Honk if you think any member of the armed forces should be losing sleep for fear of a court-martial because s/he won't be able to make a car payment on time as a result of the shutdown.

The shutdown will certainly raise a host of legal concerns; this isn't one of them.

10 more cases approved for the gallows

Ten more men convicted by Pakistan's military courts have had their death sentences approved by the Chief of Army Staff. All 10 admitted their guilt. Details here; nothing about any legal issues the accused men raised.

Friday, January 19, 2018

Military courts gone wrong in Lebanon

From Voice of America we learn:
A Lebanese military court handed down a six-month prison sentence to a journalist for presenting views critical of the army, a court official told AFP said Thursday.

Hanin Ghaddar, also a researcher known for her criticism of the powerful Hezbollah movement, was sentenced in absentia on January 10 over an expose at a conference in the United States, the source said.

Her sentence sparked outrage among fellow journalists and academics in Lebanon, where they said free speech and freedom of the press were once again being challenged.

The court official said the ruling found Ghaddar, a US resident, guilty of "defaming the Lebanese army, harming its reputation and accusing it of distinguishing between Lebanese citizens."
Essentially every aspect of this case violates some cardinal principle of human rights.

Thursday, January 18, 2018

Negligent homicide in naval mishaps

H/T to Don Rehkopf for inviting this Naval Institute Proceedings article by Captain Kevin S. Eyer, USN (Ret) to the Editor's attention.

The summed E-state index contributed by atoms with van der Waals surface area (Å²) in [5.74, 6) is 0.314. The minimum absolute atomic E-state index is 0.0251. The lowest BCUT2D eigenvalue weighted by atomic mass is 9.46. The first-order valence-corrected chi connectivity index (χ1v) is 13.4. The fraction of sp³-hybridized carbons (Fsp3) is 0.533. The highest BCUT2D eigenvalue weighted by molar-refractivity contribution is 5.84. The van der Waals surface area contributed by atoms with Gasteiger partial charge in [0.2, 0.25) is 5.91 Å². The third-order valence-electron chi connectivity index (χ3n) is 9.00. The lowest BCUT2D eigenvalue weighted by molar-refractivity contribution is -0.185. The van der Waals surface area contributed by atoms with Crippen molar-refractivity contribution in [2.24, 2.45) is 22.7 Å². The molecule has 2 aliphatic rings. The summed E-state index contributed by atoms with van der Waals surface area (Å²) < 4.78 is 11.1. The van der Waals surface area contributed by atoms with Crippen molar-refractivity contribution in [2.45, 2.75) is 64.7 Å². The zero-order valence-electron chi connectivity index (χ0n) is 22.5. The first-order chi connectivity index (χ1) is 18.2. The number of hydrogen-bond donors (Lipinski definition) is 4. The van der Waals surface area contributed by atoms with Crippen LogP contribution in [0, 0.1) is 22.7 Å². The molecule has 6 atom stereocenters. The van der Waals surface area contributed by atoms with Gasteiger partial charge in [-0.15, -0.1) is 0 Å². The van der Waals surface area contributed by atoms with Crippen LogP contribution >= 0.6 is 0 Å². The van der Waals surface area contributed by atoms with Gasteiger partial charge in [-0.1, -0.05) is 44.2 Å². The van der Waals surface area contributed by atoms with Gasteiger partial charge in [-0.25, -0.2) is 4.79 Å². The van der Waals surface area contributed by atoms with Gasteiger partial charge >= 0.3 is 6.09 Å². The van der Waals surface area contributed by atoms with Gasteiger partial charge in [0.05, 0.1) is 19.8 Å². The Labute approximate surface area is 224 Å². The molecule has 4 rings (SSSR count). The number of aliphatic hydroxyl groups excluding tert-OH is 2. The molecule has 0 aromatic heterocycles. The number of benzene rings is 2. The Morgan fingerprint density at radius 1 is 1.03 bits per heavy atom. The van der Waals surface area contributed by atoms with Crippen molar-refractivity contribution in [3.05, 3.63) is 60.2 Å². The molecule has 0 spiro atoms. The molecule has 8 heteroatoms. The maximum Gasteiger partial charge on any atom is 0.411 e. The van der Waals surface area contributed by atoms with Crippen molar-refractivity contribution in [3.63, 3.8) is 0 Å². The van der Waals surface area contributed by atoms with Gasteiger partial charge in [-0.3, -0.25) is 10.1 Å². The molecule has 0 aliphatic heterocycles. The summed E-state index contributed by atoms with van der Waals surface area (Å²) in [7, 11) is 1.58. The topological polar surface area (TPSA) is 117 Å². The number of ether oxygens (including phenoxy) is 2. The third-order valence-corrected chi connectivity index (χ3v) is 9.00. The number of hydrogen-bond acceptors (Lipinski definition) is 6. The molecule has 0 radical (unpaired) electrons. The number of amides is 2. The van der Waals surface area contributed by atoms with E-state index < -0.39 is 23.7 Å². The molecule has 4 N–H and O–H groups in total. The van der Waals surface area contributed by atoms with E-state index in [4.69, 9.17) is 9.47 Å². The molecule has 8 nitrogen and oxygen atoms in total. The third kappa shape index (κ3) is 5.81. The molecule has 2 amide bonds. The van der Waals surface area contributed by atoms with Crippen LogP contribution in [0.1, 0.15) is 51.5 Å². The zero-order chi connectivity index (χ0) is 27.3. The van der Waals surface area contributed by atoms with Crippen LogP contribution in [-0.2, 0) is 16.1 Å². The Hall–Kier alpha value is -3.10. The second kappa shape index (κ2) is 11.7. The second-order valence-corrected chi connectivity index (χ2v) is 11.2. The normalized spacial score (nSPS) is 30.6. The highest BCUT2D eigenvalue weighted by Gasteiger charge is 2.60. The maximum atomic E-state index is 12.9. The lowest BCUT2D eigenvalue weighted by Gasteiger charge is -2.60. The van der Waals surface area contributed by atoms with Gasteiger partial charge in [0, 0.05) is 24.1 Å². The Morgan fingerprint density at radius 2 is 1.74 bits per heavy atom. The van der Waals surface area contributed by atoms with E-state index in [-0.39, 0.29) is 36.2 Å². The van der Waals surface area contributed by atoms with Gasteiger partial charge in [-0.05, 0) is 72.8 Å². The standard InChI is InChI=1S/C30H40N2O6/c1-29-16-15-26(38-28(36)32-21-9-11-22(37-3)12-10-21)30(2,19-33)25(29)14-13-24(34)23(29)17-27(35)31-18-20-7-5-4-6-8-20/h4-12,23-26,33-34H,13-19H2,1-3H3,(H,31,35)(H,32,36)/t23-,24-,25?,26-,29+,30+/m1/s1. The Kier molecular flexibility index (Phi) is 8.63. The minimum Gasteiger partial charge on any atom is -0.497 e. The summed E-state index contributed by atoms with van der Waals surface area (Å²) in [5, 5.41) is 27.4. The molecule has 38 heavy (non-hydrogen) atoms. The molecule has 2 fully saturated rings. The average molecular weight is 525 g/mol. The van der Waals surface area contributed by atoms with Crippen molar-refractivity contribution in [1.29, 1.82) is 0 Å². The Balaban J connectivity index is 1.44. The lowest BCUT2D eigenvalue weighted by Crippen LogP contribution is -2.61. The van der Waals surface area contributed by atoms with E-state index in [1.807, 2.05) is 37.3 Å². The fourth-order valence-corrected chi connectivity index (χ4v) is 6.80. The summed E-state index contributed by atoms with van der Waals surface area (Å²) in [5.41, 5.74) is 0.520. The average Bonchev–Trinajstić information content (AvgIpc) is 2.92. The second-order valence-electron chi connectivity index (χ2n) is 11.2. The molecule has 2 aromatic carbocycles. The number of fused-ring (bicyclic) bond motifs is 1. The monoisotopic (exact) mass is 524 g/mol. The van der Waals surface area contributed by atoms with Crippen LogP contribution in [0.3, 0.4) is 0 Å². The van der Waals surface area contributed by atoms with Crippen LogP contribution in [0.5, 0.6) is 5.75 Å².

Military justice proceedings occasioned by the fatal accidents involving USS John S. McCain and USS Fitzgerald are certain to grip the attention not only of observers within the Navy but in the other armed forces and in the country as a whole. It may be well to bear in mind, as always, the presumption of innocence and await a fuller development of the facts and circumstances before reaching conclusions not only as to anyone's culpability but also as to the wisdom of invoking the UCMJ process.

Human Rights Watch 2017 world report

Human Rights Watch's invaluable comprehensive and in many respects discouraging 2017 world report (covering events of 2016) is available here. Use search terms "military courts" and "military justice" to locate information concerning military justice reform efforts (or the lack thereof).

Don't hold your breath for reform in Indonesia

Reporting on the selection of Air Chief Marshal Hadi Tjahjanto as Indonesia's new military chief, The Diplomat observes:
Internal reform on issues such as military impunity on human rights, criminals, illegal military business, and discipline violations, stalled in the second term of the SBY [General Susilo Bambang Yudhoyono] administration and will not be a priority now. Tackling those issues would face strong internal challenges from the military and so far such reforms have not gained much support from the government and parliament. For instance, article 65 of the 2004 TNI [Indonesian Armed Forces] law states that criminal violations, including human rights abuses conducted by military officers, must be held accountable in civilian rather than military courts. A subsequent military justice bill was proposed in 2004 and since then has received strong resistance from the military leadership and also gotten little attention from the executive and legislative agencies.

Accountability: lessons from naval history

Captain Michael Junge of the Naval War College has written an outstanding, detailed post for War on the Rocks concerning the application of military justice to U.S. Navy vessel casualties. He notes:
Where death of sailors is involved, courts-martial are not always certain. When the USS Stark (FFG 31) was struck by two missiles killing 37 sailors, Navy leaders chose to not court-martial Capt. Glenn Brindell, his executive officer, or his tactical action officer. Cmdr. Scott Waddell was not court-martialed for his actions in command of the USS Greeneville (SSN 772) that killed 9 Japanese citizens. Cmdr. Martin Arriola was not court-martialed after the USS Porter (DDG 78) was struck by another vessel in 2012.